Meeting Key Players: Mullah Omar and the Taliban
Mullah Mohammad Omar and the Taliban
During this same period, Mullah Omar and the Taliban were busy taking over the country. They had met with much success in the south, heavily populated by Pashtun tribes most of which were very supportive, as the Taliban was/is primarily Pashtun, but further north, they met resistance and were mired down fighting with the Northern Alliance (made up of its Tajik leader, Ahmad Shah Masood, Rashid Dostum and his Junbish e-Milli, Ata Mohammad Noor's Jamiat e-Islami as well as Mohammad Mohaqiq, leader of the Hazara, Hezb e-Wahdat) from the north and east, and Gulbuddin Hekmatyar leader of the Hezb-e Islami party from the northwest part of the country, each of whom had a drastically different idea of who and what would lead the country and who would be the first to set foot in Kabul as conqueror.
It is important here to understand the relationship dynamics between Mullah Omar, bin Laden and the United States, and how these dynamics played out to manipulate the landscape in Afghanistan both before and after 9/11. In doing this, we'll step back a little to the point when bin Laden returned to Afghanistan. At this time, Mullah Omar's Taliban was in its infancy but gaining strength quickly. Omar was strengthening through his ground contacts and the efforts of his Taliban fighters by pursuing a type of "hearts and minds" (this would very soon morph into a "my way or death" strategy) program, but he was also establishing relationships with world leaders.
Keep in mind that now that Russia had exited the country, the world could breathe a sigh of relief. Most leaders around the world, especially the Middle East, just wanted stability in Afghanistan, and they really didn't care who brought it or, for that matter, who was in charge. Omar seemed a likely choice since he'd already begun the process and seemed at the time to have the strength to do it.1 The world, however, was still a little leery of his demeanor and was just hoping he wouldn't do exactly what he eventually did: go around the country cutting people's limbs off and stoning women for adultery. In the end, everyone just kept their head in the sand hoping he'd change his leadership style.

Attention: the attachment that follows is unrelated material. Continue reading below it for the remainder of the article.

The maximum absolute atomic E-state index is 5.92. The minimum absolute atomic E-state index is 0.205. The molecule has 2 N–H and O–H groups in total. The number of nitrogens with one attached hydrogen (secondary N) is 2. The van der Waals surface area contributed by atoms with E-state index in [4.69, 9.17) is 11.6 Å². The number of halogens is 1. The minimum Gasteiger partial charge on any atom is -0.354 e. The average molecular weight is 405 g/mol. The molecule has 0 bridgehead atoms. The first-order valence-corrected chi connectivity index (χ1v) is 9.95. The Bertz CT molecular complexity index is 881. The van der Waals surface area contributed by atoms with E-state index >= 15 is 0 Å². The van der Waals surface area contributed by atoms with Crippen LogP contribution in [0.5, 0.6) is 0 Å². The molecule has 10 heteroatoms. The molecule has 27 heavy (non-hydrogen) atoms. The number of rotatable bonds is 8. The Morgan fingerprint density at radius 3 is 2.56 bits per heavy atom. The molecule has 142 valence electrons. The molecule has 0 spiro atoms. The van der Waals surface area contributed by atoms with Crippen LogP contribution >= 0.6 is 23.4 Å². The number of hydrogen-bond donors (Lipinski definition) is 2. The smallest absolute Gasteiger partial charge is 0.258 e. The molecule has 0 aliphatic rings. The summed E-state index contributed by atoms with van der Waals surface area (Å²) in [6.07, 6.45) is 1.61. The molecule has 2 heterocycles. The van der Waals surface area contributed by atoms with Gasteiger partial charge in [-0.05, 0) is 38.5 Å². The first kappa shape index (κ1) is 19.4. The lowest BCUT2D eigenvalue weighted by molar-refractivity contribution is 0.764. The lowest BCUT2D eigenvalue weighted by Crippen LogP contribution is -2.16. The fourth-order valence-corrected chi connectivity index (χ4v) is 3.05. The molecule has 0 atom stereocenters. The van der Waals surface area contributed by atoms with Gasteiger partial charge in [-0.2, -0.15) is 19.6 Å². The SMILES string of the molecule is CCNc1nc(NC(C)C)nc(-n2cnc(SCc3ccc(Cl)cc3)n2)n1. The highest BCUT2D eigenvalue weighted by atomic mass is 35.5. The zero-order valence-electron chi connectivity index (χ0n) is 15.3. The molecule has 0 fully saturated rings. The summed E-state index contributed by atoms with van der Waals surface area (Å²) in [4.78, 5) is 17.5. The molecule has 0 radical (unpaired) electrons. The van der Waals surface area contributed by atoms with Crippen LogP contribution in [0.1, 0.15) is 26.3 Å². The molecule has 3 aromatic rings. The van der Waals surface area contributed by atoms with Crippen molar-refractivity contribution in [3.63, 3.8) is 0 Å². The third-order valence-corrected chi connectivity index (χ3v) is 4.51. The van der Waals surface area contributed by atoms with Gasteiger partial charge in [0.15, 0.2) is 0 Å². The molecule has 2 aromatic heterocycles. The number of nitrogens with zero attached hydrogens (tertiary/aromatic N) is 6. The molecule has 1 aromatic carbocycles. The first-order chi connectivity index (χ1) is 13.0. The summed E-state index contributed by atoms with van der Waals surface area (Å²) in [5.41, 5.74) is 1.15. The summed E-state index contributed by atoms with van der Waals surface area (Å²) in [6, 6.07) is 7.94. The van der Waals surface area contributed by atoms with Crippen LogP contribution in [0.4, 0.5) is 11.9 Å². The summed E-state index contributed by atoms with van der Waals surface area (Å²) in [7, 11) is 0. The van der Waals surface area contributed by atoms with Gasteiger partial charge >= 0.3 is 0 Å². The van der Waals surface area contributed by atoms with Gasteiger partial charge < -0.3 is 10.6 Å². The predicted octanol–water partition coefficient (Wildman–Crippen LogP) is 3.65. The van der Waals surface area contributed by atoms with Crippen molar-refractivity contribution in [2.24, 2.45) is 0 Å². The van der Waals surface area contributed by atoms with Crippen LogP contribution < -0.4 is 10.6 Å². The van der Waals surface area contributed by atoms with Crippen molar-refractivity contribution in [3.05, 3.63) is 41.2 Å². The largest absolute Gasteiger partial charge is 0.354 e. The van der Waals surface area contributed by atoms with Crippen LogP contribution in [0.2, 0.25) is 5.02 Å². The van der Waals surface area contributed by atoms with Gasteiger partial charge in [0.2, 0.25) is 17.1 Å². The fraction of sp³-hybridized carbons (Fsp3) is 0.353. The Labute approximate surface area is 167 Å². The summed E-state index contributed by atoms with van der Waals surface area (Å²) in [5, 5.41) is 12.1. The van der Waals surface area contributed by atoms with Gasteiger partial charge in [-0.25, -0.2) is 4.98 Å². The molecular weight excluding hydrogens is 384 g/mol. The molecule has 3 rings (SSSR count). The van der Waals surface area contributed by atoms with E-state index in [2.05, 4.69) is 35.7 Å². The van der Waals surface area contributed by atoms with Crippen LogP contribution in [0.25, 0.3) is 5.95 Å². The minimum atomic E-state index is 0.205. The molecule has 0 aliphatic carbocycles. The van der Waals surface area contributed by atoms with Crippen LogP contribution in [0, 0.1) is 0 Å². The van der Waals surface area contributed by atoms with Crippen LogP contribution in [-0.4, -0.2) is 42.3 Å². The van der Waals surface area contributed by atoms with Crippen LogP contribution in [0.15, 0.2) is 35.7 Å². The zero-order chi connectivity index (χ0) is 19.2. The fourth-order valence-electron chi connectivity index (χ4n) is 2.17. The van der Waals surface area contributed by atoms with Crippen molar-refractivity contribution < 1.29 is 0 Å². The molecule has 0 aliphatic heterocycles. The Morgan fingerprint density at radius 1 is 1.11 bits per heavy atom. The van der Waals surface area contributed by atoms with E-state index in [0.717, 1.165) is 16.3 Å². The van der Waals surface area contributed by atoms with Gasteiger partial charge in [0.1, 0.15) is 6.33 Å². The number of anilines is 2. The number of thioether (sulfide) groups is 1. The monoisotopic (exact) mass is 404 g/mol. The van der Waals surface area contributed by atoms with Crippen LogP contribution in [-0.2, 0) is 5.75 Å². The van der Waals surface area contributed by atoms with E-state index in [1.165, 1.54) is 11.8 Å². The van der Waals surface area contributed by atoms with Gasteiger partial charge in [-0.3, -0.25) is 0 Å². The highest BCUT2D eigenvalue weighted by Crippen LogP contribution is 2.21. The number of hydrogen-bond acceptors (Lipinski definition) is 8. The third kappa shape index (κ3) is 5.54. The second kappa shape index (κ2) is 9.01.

For his part, Omar just wanted the world to leave him alone so he could accomplish the mission of gaining complete control of the country and establishing an Islamic fundamentalist style sharia-run nation (keep in mind, this mission, an Allah-inspired one, has never changed and will resume if and when the Taliban is ever given a strong power-sharing role in the country, as a result of treaty). The last thing he wanted was intervention by the United States, and he feared just such an intervention from his agreeing to shelter Osama bin Laden and Al Qaeda (as we will see, bin Laden worked hard to assure Omar he would be "a good visitor," a promise that of course he had no intentions of keeping).
Along comes bin Laden and his Al Qaeda followers asking for a homeland to begin "their" work, which he assured Omar would not bring down the wrath of America on his country. Bin Laden and his people, due to pressure from the United States, had already been evicted from two countries including his own homeland. Why did Omar invite him to come in and stay? The answer is simple and straightforward; Omar was proud and stubborn and extremely confident, and he was not going to allow the United States to "bully" him.
The United States, on the other hand, was to an extent, obstinate and authoritative and felt that since they had spent so much money defending Afghanistan against the Russians, they had a right to demand certain favors from Omar. When the United States demanded that Omar not give sanctuary to bin Laden, the act was tantamount to a parent telling a stubborn kid not to sneak any more cookies from the cookie jar.
Many have speculated that if America had made its wishes known in a different tone, Omar likely would not have harbored bin Laden and crew. Interviews with some of the early Taliban members who were close to Omar reveal a sort of distant relationship between Omar and bin Laden in the beginning. Omar was practical and not unintelligent. When bin Laden asked for safe haven, Omar knew it would likely bring drama down upon him (exactly what it eventually did), and he didn't want to deal with that, especially since bin Laden's objectives were international in nature and Omar's were not and still aren't.1